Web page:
Buyers and sellers must negotiate lower valuations averaging £8,000 “as the UK property market begins to cool”, according to HBB Solutions.
The average UK property price is currently £286,397 but property sales are seeing valuations fall by 2.8%, says the chain repair property buyer.
He adds: “This means there is a gap of £7,978 between the amount a lender is willing to lend and the seller’s price expectations.”
The company states in this case that “the seller has no choice but to lower his asking price by almost £8,000. If he does not want to do this, the buyer has no choice but to increase his deposit by the same amount.
He points out that since the average buyer places a 25% down payment worth £71,599, an increase of £7,978 pushes the required deposit pot up to 27% of the property’s value.
The biggest downward valuation adjustments in today’s market are in the East Midlands, where a 3.3% reduction results in a price gap of £8,109 between buyer and seller.
In the East of England, this gap amounts to £8,090, with an average valuation downside of 2.3%.
Scotland is home to the second largest downside valuation adjustment at 4.3%, meaning buyers and sellers need to renegotiate £8,089, buyers and sellers in Wales (8,056 £) and South West (£8,011) also having to readjust a previously closed deal over £8,000 following a lower valuation.
The company adds that downside assessments are lowest in the North East, but even then buyers and sellers still have to negotiate a £7,638 difference between the agreed price and the value of a property being downgraded.
HBB Solutions Managing Director Chris Hodgkinson said: ‘Down valuations are the worst case scenario for buyers and sellers who have already danced the dance to agree a selling price on a property. Unfortunately, they can be a common occurrence and one that will only increase as the market enters a period of heightened instability.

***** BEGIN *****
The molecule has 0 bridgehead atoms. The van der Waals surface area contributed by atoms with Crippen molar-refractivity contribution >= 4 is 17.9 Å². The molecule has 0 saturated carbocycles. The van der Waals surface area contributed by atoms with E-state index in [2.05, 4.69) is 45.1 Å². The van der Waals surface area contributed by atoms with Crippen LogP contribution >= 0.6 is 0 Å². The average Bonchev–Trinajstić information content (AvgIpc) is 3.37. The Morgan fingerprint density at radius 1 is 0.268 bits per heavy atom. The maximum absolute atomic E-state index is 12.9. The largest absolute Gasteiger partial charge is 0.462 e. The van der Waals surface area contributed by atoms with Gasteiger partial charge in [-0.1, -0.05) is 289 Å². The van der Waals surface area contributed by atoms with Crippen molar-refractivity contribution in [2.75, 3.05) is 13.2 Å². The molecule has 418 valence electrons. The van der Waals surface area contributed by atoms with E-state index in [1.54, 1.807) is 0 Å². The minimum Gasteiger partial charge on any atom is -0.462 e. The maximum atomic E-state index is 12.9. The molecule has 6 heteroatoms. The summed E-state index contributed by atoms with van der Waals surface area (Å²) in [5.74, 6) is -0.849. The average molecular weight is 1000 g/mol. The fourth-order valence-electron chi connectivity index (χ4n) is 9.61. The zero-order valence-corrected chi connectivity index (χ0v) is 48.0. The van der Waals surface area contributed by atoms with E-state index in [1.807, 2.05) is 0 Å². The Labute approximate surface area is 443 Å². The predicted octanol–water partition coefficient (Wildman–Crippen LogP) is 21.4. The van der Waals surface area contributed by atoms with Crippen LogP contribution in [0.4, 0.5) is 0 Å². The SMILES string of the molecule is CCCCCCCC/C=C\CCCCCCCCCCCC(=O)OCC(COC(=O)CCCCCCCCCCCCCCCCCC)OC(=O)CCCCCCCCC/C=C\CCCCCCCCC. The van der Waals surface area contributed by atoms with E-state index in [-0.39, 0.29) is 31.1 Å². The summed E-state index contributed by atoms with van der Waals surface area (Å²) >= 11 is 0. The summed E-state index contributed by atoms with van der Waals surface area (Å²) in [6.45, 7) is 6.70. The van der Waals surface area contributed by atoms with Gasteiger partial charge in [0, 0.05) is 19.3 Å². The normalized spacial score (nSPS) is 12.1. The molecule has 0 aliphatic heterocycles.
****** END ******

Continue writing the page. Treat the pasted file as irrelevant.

“What we’re seeing right now is that the market is starting to slow down from a house price appreciation perspective. What we don’t see is recognition of these changing market conditions by home sellers across the country, who remain committed to getting the highest possible price for their homes.
“At the same time, low inventory levels mean many buyers are still encountering them at this inflated price in order to secure a home and before the cost of a mortgage climbs further.
“However, following a series of interest rates, many mortgage lenders are now starting to get cold feet and cut their lending rates in anticipation of events to come. The result is that a far greater number of homes are priced down and by quite a margin, leaving sellers and homebuyers to go back to the drawing board in order to get a finalized offer.
“To do this, the buyer must either increase their mortgage deposit and quickly, a task that many struggle to do after already saving for years to enter the market in the first place. Or the seller must accept the lower price. from his house, which again many are unwilling to do.